In my game, I have a a collection of objects with X and Y coordinates already figured out. I only have to loop through that collection and I can say if X and Y are in the visible range draw them, otherwise skip them.

It also looks like you’re setting values every loop that probably only need to be set when they change (like if the mouse is over the tile). Keep track of the previous tile you were over and when the mouse changes position find the tile and update it.

I like that idea but I’d still have to iterate the list twice, because the cliff pieces can’t be drawn until all the base pieces are drawn (or else you get funky effects where the tile’s texture is drawn over cliff pieces sometimes). It’s because of the tile blending - when there’s a cliff edge, I have to draw the base texture for both the top and bottom of the cliff first, and then draw the cliff edge over it for the correct drawing order. So basically I’m drawing all the base textures in the row first, then all the cliffs, and theoretically then any tile deco in the future.

Yeah, I wish I could do that but since the world is much bigger than the screen I’m basically only drawing a segment of it at any given time by comparing the player position to the values I determined for how many tiles can fit on their screen, etc. So in a way I’m kind of doing the same thing. But you reminded me of something correct, which is that the tileData retrieved from the world only needs to be updated when the player actually changes tiles, not every frame, so that will definitely help. The draw data still has to be updated every frame but not the tileData. Thanks

You can take a look at this post

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Thanks!

OK, I see, can you not render the depth of those sprites above the ones underneeth? Trying to think of ways you can do it without re designing your data model, but I think you will have to, because it’s not going to perform well like that.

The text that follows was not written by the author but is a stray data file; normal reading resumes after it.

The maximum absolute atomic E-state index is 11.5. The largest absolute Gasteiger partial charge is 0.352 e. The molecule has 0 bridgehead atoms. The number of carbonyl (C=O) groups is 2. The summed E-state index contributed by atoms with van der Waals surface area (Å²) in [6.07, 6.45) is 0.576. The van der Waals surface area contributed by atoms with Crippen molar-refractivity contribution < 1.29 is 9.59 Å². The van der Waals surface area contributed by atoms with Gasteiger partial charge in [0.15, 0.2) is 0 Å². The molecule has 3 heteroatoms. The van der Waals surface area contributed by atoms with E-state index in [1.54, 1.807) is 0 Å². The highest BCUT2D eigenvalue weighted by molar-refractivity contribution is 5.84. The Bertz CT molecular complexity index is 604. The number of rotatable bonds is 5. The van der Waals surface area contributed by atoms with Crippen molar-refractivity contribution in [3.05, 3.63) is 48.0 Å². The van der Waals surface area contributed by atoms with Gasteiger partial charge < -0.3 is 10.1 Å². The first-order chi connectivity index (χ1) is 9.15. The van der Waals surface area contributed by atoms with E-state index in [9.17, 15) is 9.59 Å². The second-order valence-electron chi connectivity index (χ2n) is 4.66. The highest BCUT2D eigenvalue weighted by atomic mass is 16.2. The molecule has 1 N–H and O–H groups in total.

How do you mean? Are you talking about the depth parameter that gets passed with the Draw? If so I don’t know much about using that, I tried in the past once and it came out all glitchy so I shyed away.

Edit: But if it’s time for me to learn how it works then it’s time

OK, well, working in 2D is the same as 3D, so you still have depth. you can still apply depth to textures, draw order is still important due to alpha blending though I guess.

I think the glitches you may be seeing are either due to bad draw call order with the alpha blend, or z fighting. Probably the former as you are alpha blending.

I think you need to re think your data model, it the very least, instead of itterating throuhg ALL the tiles in the row again, just get the ones you need to render.

If it was me, and, naturally I don’t know ultimatley whay you are rendering, I would do it all in a pixel shader, have one texture passed to indicate what’s to be rendered at each “tile” pass it either a set of texture atlas or texture arrays and have the shader do it all in one draw call to a massive quad.

This may not be possible due to your target platforrm too I guess Sorry I could not help

Target Platform: Windows only for now (possibly android in the future)